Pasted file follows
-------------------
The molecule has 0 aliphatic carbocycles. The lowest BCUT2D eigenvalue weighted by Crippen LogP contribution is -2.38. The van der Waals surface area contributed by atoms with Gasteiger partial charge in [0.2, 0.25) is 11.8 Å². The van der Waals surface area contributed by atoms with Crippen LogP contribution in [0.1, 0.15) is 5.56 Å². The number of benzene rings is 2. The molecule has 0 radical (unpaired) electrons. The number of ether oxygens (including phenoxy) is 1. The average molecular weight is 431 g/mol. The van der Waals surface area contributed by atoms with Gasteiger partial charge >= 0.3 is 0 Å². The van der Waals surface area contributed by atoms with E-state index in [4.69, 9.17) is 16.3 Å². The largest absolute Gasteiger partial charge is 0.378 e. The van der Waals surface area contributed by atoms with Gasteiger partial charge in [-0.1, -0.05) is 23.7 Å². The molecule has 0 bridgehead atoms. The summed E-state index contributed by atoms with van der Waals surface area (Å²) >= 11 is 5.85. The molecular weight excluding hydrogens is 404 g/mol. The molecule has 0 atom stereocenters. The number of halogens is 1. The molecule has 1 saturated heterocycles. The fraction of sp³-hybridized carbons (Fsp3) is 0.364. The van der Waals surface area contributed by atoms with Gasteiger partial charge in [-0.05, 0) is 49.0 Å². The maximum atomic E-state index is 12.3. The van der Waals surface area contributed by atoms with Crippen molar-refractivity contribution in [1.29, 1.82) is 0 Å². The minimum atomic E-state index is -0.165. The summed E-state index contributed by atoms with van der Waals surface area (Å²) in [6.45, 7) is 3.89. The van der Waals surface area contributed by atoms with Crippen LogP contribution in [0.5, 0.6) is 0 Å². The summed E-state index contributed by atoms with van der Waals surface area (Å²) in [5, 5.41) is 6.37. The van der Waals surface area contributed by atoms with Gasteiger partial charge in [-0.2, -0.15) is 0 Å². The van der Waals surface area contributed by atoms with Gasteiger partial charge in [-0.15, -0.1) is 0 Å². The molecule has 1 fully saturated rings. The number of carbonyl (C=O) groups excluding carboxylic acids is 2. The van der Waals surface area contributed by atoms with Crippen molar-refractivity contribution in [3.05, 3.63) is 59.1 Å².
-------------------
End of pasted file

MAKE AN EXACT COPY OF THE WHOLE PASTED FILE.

The molecule has 0 aliphatic carbocycles. The lowest BCUT2D eigenvalue weighted by Crippen LogP contribution is -2.38. The van der Waals surface area contributed by atoms with Gasteiger partial charge in [0.2, 0.25) is 11.8 Å². The van der Waals surface area contributed by atoms with Crippen LogP contribution in [0.1, 0.15) is 5.56 Å². The number of benzene rings is 2. The molecule has 0 radical (unpaired) electrons. The number of ether oxygens (including phenoxy) is 1. The average molecular weight is 431 g/mol. The van der Waals surface area contributed by atoms with Gasteiger partial charge >= 0.3 is 0 Å². The van der Waals surface area contributed by atoms with E-state index in [4.69, 9.17) is 16.3 Å². The largest absolute Gasteiger partial charge is 0.378 e. The van der Waals surface area contributed by atoms with Gasteiger partial charge in [-0.1, -0.05) is 23.7 Å². The molecule has 0 bridgehead atoms. The summed E-state index contributed by atoms with van der Waals surface area (Å²) >= 11 is 5.85. The molecular weight excluding hydrogens is 404 g/mol. The molecule has 0 atom stereocenters. The number of halogens is 1. The molecule has 1 saturated heterocycles. The fraction of sp³-hybridized carbons (Fsp3) is 0.364. The van der Waals surface area contributed by atoms with Gasteiger partial charge in [-0.05, 0) is 49.0 Å². The maximum atomic E-state index is 12.3. The van der Waals surface area contributed by atoms with Crippen molar-refractivity contribution in [1.29, 1.82) is 0 Å². The minimum atomic E-state index is -0.165. The summed E-state index contributed by atoms with van der Waals surface area (Å²) in [6.45, 7) is 3.89. The van der Waals surface area contributed by atoms with Crippen LogP contribution in [0.5, 0.6) is 0 Å². The summed E-state index contributed by atoms with van der Waals surface area (Å²) in [5, 5.41) is 6.37. The van der Waals surface area contributed by atoms with Gasteiger partial charge in [-0.2, -0.15) is 0 Å². The van der Waals surface area contributed by atoms with Gasteiger partial charge in [-0.15, -0.1) is 0 Å². The molecule has 1 fully saturated rings. The number of carbonyl (C=O) groups excluding carboxylic acids is 2. The van der Waals surface area contributed by atoms with Crippen molar-refractivity contribution in [3.05, 3.63) is 59.1 Å².